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The Contribution of School Desegregation to Academic Achievement and Racial Integration

  • Willis D. Hawley
  • Mark A. Smylie
Part of the Perspectives in Social Psychology book series (PSPS)

Abstract

It seems reasonable to assert that, in the last 30 years, no social policy has been as divisive as school desegregation. And few would argue that the numbers of minority and white leaders actively pursuing the goal of desegregation has declined from a decade or more ago. But the issue will not go away, and advocacy persists for at least two general reasons. First, on balance, and even though both massive and passive resistance have been more common than genuine efforts to make it work, school desegregation has benefited most of those who have experienced it. Second, the problems that school desegregation was meant to address are still with us in many communities, and social policies likely to be more effective in remediating them are not in evidence.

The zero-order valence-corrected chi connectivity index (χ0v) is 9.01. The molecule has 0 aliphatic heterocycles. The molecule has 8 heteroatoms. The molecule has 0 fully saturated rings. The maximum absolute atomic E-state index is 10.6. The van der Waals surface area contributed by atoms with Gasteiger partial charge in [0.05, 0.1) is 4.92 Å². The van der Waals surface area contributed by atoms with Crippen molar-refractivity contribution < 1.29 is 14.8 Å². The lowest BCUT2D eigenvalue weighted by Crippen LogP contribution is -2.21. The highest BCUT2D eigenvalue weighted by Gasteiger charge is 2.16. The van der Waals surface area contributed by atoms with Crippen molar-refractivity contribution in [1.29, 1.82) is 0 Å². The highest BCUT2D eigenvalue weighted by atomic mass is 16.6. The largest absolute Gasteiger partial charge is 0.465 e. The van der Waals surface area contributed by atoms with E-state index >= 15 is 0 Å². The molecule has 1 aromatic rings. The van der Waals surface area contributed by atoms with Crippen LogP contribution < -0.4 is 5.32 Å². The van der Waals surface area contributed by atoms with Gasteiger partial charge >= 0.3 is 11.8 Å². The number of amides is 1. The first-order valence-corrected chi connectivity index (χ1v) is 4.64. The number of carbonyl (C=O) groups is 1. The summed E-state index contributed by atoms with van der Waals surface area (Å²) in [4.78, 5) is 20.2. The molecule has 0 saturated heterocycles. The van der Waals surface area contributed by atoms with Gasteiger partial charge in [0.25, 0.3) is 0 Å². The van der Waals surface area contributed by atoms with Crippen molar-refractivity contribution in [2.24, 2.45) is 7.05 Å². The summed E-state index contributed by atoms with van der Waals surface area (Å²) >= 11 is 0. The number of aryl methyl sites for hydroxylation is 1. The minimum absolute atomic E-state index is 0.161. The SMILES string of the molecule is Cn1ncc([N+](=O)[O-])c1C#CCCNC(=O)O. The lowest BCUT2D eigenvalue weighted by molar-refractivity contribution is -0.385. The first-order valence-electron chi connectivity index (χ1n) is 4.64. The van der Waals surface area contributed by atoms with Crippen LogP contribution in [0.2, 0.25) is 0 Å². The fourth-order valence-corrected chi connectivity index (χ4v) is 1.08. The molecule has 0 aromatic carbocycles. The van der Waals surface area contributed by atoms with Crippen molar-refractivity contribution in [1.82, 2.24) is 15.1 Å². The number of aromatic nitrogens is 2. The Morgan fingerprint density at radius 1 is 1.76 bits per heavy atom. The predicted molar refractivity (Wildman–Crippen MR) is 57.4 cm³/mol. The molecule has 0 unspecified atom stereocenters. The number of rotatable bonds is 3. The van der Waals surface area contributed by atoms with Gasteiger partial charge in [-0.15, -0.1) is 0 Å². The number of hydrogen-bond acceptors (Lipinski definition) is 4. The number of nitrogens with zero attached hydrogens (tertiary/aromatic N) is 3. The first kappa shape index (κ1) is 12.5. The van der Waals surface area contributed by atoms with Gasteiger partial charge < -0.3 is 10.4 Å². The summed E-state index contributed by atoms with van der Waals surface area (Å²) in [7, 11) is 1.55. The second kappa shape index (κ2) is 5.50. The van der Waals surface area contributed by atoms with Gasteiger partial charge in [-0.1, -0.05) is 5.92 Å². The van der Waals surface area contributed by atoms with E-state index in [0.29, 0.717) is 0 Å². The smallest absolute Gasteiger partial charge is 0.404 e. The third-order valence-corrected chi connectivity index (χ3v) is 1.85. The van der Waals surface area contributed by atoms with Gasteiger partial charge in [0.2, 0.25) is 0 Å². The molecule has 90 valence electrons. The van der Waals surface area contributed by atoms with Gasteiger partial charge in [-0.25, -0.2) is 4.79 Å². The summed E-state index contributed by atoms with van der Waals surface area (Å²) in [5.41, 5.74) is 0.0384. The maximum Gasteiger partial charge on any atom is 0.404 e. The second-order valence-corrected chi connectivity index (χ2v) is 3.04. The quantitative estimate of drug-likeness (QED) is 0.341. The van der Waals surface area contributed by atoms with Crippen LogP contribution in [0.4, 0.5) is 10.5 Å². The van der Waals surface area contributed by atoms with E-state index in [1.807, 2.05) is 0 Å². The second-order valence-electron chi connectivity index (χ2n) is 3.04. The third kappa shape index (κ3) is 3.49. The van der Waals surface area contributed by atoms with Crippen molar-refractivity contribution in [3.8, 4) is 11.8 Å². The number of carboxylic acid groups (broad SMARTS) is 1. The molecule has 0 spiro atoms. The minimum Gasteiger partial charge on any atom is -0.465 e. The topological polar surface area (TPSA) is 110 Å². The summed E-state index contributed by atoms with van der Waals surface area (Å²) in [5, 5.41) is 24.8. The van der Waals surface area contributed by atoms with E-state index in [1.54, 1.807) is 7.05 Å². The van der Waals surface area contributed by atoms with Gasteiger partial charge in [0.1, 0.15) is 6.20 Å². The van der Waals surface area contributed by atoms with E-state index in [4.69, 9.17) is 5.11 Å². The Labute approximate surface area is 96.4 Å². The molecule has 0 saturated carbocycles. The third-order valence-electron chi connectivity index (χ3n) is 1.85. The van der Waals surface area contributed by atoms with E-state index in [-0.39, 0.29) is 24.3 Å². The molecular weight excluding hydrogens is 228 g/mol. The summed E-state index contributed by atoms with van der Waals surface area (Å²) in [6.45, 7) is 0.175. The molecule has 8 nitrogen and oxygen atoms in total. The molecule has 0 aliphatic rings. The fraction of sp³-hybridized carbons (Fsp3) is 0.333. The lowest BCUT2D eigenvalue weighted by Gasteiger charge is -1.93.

Keywords

Academic Achievement Minority Student American Educational Research Association Desegregation Plan American Educational Research Journal 
These keywords were added by machine and not by the authors. This process is experimental and the keywords may be updated as the learning algorithm improves.

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Copyright information

© Springer Science+Business Media New York 1988

Authors and Affiliations

  • Willis D. Hawley
    • 1
  • Mark A. Smylie
    • 2
  1. 1.Office of the Dean of Education, Peabody CollegeVanderbilt UniversityNashvilleUSA
  2. 2.School of EducationUniversity of IllinoisChicagoUSA

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